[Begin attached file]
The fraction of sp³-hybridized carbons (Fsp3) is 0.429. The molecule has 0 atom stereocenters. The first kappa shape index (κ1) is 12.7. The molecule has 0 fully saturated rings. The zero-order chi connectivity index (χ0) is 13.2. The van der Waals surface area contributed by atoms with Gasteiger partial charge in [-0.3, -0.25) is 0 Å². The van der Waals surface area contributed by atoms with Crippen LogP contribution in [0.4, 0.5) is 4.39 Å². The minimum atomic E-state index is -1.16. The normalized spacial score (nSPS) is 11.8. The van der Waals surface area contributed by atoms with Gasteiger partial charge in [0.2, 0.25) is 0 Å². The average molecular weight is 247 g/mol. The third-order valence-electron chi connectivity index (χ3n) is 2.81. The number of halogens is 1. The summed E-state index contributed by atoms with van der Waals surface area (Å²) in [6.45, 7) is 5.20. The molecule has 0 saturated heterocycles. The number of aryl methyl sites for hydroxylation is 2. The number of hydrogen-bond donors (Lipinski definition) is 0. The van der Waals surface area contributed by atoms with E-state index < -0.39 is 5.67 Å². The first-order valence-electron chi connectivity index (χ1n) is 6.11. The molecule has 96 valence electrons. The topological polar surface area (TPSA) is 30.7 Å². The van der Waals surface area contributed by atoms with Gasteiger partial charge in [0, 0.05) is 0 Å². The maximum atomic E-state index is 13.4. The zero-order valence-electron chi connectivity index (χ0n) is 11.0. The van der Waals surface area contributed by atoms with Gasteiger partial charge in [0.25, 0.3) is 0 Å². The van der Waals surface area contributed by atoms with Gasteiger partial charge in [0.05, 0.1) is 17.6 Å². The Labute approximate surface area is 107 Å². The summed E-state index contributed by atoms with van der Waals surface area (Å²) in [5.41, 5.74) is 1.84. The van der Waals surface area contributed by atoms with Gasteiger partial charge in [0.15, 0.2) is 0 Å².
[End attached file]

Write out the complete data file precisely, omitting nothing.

The fraction of sp³-hybridized carbons (Fsp3) is 0.429. The molecule has 0 atom stereocenters. The first kappa shape index (κ1) is 12.7. The molecule has 0 fully saturated rings. The zero-order chi connectivity index (χ0) is 13.2. The van der Waals surface area contributed by atoms with Gasteiger partial charge in [-0.3, -0.25) is 0 Å². The van der Waals surface area contributed by atoms with Crippen LogP contribution in [0.4, 0.5) is 4.39 Å². The minimum atomic E-state index is -1.16. The normalized spacial score (nSPS) is 11.8. The van der Waals surface area contributed by atoms with Gasteiger partial charge in [0.2, 0.25) is 0 Å². The average molecular weight is 247 g/mol. The third-order valence-electron chi connectivity index (χ3n) is 2.81. The number of halogens is 1. The summed E-state index contributed by atoms with van der Waals surface area (Å²) in [6.45, 7) is 5.20. The molecule has 0 saturated heterocycles. The number of aryl methyl sites for hydroxylation is 2. The number of hydrogen-bond donors (Lipinski definition) is 0. The van der Waals surface area contributed by atoms with E-state index < -0.39 is 5.67 Å². The first-order valence-electron chi connectivity index (χ1n) is 6.11. The molecule has 96 valence electrons. The topological polar surface area (TPSA) is 30.7 Å². The van der Waals surface area contributed by atoms with Gasteiger partial charge in [0, 0.05) is 0 Å². The maximum atomic E-state index is 13.4. The zero-order valence-electron chi connectivity index (χ0n) is 11.0. The van der Waals surface area contributed by atoms with Gasteiger partial charge in [0.25, 0.3) is 0 Å². The van der Waals surface area contributed by atoms with Gasteiger partial charge in [0.05, 0.1) is 17.6 Å². The Labute approximate surface area is 107 Å². The summed E-state index contributed by atoms with van der Waals surface area (Å²) in [5.41, 5.74) is 1.84. The van der Waals surface area contributed by atoms with Gasteiger partial charge in [0.15, 0.2) is 0 Å².